Why do you go to church? This has been a question that I have been asked a lot in my life: in high school, in university, in the communities I have been a part of. My answers have been varied throughout the years too: because I get a free trip to Vancouver three or four times a year (when I was in high school and doing provincial church work), because I get paid (when I was in university and working for churches), because it is a place where I feel like I need to be at this point in my life. And then, the answer that flowed through all of those: it was a place where I could be myself, where I was loved into maturity, where I was held in prayer, where I was helped to be a better person – in short, because of the community that existed.
Some people talk about Church as a family, and in many ways it is. There are the aunts and uncles that you love to spend time with, and there are the cousins and the brothers and sisters that you have fun hanging out with and playing games. But there are also the uncles that tell jokes that you find offensive, and the aunts that comment on what you wear. There are the nieces and nephews that make too much noise and the cousins that you “never did understand”. But in the end, each and every one of those people plays a part in my life that has helped me become who I am today.
This was the community that held me in prayer when my mom died, and during my growing up years, and when I moved away for the first time, and the second. It was the community that offered me opinions (whether I wanted them or not) and played a role in developing the leadership skills that I possess now. It was the community that when good and bad things happened in my life, I wanted to share with.
Over the past week, the town of Slave Lake in Alberta has experienced a horrific wildfire that engulfed their town and has forced the residents to evacuate. The folks there are being helped by the communities around them; their lives, not by their own choices, are being shared in that place.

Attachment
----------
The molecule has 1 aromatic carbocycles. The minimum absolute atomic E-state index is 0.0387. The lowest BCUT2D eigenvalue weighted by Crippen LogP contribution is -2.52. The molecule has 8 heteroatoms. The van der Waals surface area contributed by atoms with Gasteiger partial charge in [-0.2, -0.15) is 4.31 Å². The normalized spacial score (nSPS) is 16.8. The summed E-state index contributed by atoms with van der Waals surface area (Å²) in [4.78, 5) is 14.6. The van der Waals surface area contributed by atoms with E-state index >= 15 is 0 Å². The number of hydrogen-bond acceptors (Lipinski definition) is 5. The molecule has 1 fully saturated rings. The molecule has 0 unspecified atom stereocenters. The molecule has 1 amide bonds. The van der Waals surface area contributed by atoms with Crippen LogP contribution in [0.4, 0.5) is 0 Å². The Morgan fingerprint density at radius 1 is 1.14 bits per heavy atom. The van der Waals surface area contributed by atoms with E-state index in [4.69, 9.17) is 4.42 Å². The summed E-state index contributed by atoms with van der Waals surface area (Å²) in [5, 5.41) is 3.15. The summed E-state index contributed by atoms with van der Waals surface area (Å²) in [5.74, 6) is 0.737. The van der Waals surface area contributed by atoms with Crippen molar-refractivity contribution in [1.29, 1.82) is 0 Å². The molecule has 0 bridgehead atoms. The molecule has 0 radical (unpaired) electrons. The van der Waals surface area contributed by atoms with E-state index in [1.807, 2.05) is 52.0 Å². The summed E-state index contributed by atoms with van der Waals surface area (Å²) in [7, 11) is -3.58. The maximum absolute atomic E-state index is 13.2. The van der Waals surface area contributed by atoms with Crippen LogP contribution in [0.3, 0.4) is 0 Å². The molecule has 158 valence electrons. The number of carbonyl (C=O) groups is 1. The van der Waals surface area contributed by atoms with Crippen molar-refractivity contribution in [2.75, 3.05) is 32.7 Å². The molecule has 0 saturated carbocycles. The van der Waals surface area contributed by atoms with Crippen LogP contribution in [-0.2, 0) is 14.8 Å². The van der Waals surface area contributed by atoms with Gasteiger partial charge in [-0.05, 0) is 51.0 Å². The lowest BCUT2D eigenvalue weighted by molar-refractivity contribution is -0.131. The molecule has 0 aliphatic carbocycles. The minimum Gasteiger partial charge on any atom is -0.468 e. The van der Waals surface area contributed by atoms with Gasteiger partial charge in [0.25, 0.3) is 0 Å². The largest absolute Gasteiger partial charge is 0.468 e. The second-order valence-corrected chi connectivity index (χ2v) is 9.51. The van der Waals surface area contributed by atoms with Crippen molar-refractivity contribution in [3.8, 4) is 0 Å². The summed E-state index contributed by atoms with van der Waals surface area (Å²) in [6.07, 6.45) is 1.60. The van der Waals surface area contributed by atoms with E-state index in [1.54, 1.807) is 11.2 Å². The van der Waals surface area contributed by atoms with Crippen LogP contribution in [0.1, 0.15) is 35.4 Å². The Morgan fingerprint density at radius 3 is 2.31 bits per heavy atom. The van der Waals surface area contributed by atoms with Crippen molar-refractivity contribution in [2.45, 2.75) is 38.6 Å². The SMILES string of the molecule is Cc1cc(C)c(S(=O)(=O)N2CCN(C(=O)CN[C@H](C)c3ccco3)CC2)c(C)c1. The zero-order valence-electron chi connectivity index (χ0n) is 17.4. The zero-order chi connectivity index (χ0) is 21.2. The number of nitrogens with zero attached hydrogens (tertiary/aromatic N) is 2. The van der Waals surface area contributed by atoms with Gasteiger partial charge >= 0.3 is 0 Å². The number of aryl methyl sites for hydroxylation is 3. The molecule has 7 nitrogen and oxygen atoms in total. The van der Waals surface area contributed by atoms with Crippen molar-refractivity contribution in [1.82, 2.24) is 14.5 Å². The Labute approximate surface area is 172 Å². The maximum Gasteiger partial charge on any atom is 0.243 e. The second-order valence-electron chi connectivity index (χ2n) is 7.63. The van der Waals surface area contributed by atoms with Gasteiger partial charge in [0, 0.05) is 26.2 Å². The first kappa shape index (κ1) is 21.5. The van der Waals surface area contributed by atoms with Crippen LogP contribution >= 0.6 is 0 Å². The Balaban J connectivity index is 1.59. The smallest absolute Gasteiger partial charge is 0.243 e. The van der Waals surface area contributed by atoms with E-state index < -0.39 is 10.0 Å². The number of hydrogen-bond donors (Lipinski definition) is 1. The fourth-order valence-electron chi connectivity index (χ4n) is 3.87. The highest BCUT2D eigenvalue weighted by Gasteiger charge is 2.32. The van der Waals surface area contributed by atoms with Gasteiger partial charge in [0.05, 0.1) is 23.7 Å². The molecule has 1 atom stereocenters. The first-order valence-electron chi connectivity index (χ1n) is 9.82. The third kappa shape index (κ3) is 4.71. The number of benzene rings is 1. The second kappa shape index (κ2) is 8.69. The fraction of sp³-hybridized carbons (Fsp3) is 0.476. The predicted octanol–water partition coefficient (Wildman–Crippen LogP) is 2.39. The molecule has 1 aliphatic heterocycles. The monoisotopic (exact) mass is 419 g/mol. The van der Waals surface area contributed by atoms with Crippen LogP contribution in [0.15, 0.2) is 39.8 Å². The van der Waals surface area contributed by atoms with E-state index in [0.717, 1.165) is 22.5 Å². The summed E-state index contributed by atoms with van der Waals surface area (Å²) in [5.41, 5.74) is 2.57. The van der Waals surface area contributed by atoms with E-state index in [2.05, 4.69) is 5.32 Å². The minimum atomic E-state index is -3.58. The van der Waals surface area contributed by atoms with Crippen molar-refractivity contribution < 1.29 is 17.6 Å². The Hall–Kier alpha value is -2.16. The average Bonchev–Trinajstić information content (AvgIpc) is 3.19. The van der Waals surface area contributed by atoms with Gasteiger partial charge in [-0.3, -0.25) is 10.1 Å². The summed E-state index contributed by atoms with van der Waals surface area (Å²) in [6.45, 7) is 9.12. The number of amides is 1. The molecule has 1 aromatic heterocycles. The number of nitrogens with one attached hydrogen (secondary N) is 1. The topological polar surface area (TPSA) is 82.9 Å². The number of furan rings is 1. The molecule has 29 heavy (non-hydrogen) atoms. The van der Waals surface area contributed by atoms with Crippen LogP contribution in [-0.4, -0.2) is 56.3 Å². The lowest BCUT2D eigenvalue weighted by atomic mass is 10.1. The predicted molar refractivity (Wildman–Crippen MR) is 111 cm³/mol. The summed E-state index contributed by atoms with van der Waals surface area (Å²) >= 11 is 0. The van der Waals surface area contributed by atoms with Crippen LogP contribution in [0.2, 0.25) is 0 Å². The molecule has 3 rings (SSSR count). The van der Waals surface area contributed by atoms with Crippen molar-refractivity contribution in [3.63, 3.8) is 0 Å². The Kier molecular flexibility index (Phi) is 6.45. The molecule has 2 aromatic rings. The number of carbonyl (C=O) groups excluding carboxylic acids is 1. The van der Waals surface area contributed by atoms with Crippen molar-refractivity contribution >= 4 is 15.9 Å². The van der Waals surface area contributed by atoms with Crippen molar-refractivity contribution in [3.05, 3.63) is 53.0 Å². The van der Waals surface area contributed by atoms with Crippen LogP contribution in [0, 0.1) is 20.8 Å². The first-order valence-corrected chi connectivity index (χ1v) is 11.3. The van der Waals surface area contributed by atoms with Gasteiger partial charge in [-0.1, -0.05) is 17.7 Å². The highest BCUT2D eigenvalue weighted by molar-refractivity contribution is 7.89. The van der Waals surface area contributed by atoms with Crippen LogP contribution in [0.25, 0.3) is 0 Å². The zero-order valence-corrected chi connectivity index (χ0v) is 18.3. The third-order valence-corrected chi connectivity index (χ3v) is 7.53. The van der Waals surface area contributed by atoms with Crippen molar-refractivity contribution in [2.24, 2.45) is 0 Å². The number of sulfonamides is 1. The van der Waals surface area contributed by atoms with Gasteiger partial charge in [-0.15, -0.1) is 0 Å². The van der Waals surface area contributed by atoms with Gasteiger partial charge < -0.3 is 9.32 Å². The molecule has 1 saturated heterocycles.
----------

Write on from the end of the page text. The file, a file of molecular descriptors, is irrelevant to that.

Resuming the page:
For the residents of the Barriere area, you might remember what it was like to be the residents of that town, with the flames on the hillside, the smoke in the air, during the fires of 2003. You probably helped your neighbours who didn’t have rides make sure they did, and offered whatever you could. You became a stronger community, and offered support.
For the residents of Clearwater, you might remember what it was like to be that network of support, waiting to hear how friends and family in Barriere area were when the fires were raging. You may have offered gifts of finance, or clothing, or goods, or whatever you could. You offered community and support.
I have heard stories of the fires, and couldn’t imagine what it must have felt like. I am certain that the people of Slave Lake must have felt the same way as I did, until this week when it happened to them.
I met the minister of the Ecumenical Shared Ministry in Slave Lake a few years ago, and so as I have heard the news of what is happening up there, I know that she has been in my prayers and the prayers of many others in the churches she serves. But not only for who she is, but for the community of Slave Lake, for the church community, for the community of gathered people who reach out to help in whatever ways they can. For that is all we can do. Offer support, offer community, offer friendship, and love, and care.
For it was once us, and now it is them.
May God offer the folks of Slave Lake comfort, care, community, peace and the strength to rebuild all that needs to be rebuilt. May it be so.
*By Reverend Graham Brownmiller, Pastor at the Church of Saint Paul in Barriere.